“Unfortunately, there currently appears to be a lot of misinformation in the public domain, which is disheartening,” the statement continued. Initial renderings of the project revealed a large green space set below a series of new towers that edges up to the High Line towards 34th Street. This landscape, or green deck, would cover the active rail yard below and help promote ventilation from underneath the development. Crain’s New York pointed out that the original environmental impact statement released by The Related Cos. in 2009 claimed both Hudson Yards or Western Yard would be accessible and open. Phase one of the site opened last March along with The Vessel by Heatherwick Studio. Immediately after welcoming visitors, Husdon Yards was forced to update its controversial photo policy related to the Vessel. Once the public found out that climbing the spiraling structure meant giving up rights to personal images, audio, or video without credit, the terms and conditions were changed.
(1/4) We have always shared the vision that the Western Yard should include a great public open space. We don’t yet have a final design but have always understood clearly that our open space needs to work well with the High Line and the Hudson River.— Hudson Yards NYC (@_HudsonYardsNYC) January 15, 2020
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"Among other things, the wall would visually and perhaps otherwise obscure public access from the High Line and from the street into the yard, turning Related’s development into a man-made promontory, its occupants gazing down on the High Line’s visitors. It would also make the High Line seem the equivalent of an old city fire escape: a piece of aged infrastructure stuck to a wall."A spokesperson for Related told NYT the idea has only been part of preliminary discussions with neighborhood representatives and that “connectivity to surrounding neighborhoods and the High Line will be critically important" moving forward. The final decision has yet to be determined, but whatever Related does settle on will have to pass approval from both Community Board 4 and the City Planning Commission.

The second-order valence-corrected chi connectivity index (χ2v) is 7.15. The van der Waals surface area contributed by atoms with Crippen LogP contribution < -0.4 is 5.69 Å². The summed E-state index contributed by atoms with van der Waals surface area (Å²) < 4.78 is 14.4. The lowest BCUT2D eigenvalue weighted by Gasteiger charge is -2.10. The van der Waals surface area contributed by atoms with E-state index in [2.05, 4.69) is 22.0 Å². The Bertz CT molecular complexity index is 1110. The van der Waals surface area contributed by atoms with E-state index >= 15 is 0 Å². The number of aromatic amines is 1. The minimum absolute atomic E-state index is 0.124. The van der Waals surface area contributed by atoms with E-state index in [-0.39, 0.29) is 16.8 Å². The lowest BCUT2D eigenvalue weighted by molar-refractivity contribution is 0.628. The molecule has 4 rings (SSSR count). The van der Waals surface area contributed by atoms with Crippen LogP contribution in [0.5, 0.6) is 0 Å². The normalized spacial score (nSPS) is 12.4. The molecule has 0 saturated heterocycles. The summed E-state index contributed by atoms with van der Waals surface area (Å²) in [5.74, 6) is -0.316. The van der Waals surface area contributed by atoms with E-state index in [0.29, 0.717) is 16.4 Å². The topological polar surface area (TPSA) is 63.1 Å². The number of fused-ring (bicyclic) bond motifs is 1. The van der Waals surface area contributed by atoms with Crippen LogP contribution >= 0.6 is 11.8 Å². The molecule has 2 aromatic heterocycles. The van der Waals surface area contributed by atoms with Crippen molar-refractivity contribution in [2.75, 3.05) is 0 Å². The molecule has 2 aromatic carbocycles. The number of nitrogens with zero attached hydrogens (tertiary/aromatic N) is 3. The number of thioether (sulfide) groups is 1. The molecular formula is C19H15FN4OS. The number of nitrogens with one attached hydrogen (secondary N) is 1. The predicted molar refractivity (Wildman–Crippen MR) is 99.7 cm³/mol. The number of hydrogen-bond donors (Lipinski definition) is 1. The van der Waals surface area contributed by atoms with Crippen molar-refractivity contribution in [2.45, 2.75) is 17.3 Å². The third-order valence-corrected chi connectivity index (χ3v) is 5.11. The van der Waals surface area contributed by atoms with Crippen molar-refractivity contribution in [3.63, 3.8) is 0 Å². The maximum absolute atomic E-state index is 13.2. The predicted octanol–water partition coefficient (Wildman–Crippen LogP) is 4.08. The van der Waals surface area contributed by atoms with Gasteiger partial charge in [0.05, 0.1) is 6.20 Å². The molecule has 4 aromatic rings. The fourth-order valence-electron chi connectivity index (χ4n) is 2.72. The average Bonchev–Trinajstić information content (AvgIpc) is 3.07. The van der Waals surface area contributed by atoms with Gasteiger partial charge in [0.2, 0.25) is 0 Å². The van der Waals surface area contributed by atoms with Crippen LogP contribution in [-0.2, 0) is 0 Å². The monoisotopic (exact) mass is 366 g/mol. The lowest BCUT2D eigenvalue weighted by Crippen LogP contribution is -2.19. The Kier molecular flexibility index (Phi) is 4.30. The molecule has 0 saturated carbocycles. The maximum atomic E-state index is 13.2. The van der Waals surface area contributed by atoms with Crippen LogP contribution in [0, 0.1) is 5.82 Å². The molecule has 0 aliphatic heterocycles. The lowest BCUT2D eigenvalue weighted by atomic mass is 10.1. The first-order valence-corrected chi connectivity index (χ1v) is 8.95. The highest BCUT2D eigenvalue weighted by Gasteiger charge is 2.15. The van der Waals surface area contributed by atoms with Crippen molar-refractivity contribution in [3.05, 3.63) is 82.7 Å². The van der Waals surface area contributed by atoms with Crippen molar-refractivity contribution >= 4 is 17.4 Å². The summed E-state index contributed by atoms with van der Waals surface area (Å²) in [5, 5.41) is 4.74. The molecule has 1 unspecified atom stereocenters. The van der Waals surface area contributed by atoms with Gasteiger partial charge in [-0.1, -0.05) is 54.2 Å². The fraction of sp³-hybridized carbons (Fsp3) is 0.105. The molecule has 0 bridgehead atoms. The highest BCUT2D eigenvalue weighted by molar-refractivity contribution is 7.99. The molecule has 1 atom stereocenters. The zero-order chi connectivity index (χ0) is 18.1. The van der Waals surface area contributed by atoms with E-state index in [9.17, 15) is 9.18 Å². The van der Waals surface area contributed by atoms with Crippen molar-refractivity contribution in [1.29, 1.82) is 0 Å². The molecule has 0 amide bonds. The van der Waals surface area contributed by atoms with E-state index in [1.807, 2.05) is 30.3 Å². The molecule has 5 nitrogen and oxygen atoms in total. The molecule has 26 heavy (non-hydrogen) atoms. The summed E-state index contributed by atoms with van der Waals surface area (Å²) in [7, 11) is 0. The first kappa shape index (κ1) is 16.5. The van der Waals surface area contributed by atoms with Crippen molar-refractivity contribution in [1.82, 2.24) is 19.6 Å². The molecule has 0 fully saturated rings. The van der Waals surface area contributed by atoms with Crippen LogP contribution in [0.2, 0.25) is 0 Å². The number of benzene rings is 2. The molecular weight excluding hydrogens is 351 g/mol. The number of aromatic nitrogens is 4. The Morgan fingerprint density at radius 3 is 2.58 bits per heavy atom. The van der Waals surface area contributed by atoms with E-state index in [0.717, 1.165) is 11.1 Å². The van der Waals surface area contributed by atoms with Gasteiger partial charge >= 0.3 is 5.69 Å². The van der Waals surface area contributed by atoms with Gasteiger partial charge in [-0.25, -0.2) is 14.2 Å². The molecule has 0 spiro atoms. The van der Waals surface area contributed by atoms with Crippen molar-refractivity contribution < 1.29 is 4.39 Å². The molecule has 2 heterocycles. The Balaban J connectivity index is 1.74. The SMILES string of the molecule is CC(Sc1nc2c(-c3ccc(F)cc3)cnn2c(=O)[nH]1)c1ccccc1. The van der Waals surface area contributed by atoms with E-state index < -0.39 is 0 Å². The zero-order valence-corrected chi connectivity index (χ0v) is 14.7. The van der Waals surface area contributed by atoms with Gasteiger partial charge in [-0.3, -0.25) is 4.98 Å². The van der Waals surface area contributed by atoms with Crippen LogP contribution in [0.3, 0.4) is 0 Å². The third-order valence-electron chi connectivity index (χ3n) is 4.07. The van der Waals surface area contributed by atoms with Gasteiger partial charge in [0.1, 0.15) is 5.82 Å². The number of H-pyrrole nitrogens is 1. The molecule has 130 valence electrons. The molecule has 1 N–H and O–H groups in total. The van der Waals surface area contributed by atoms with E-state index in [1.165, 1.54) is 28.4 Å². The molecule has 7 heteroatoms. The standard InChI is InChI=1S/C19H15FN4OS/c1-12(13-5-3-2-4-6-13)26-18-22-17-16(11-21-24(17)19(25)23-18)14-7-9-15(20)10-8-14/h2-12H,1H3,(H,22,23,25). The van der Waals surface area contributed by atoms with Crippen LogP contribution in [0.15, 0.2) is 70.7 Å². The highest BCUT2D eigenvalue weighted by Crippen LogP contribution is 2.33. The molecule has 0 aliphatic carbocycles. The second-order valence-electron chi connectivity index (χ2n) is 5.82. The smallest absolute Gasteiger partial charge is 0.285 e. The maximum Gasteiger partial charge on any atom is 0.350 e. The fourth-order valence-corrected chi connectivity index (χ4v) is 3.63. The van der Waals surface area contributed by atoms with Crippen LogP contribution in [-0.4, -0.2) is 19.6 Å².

Manhattan's U.S. Attorney Geoffrey S. Berman and the Assistant Attorney General for the Department of Justice Civil Rights Division Eric Dreiband announced today that they have reached an agreement with Related Companies to help make the notorious Vessel at Hudson Yards more accessible. The $150-million-project will be getting a "one-of-a-kind platform lift mechanism" on the upper levels so that people with disabilities can reach the top level and take in the views of Manhattan's west side and beyond. Currently, the upper levels of the Vessel—a series of interlocking stairways with over 2,400 individual risers—can not be accessed without taking the steps, violating ADA rules. Although the structure has a lift (the curvy "Liberty Elevator"), it's failed to satisfy regulators.
The large-scale gathering is the biggest public display so far from organized labor groups in their ongoing dispute with Related, which wants to use nonunion labor for the second phase of construction at Hudson Yards. Crain’s reported the company filed a $100-million lawsuit earlier this year to undercut the efforts of the city’s strongest labor organizer, the Building and Construction Trades Council of Greater New York, in negotiating new union opportunities for the construction of the upcoming towers at Hudson Yards. The real estate and construction powerhouse believes union workers abused their hours on site and caused inflation over the last five years while working on the first phase. Crain’s wrote that Wednesday’s protests were seen by many as a personal attack on Ross and that he’s discriminating against laborers by condoning racism, sexism, and union-busting. Targeting Ross’s new position on the NFL’s social justice committee is an avenue for the union groups to bring greater awareness to this ongoing fight.
Construction workers are risking arrest today to stand up against unscrupulous, anti-union developers like @RelatedCos who place workers in unsafe conditions and deny them the respect they deserve on the job. #CountMeIn pic.twitter.com/K9161BzwfU— NYC CLC (@CentralLaborNYC) August 22, 2018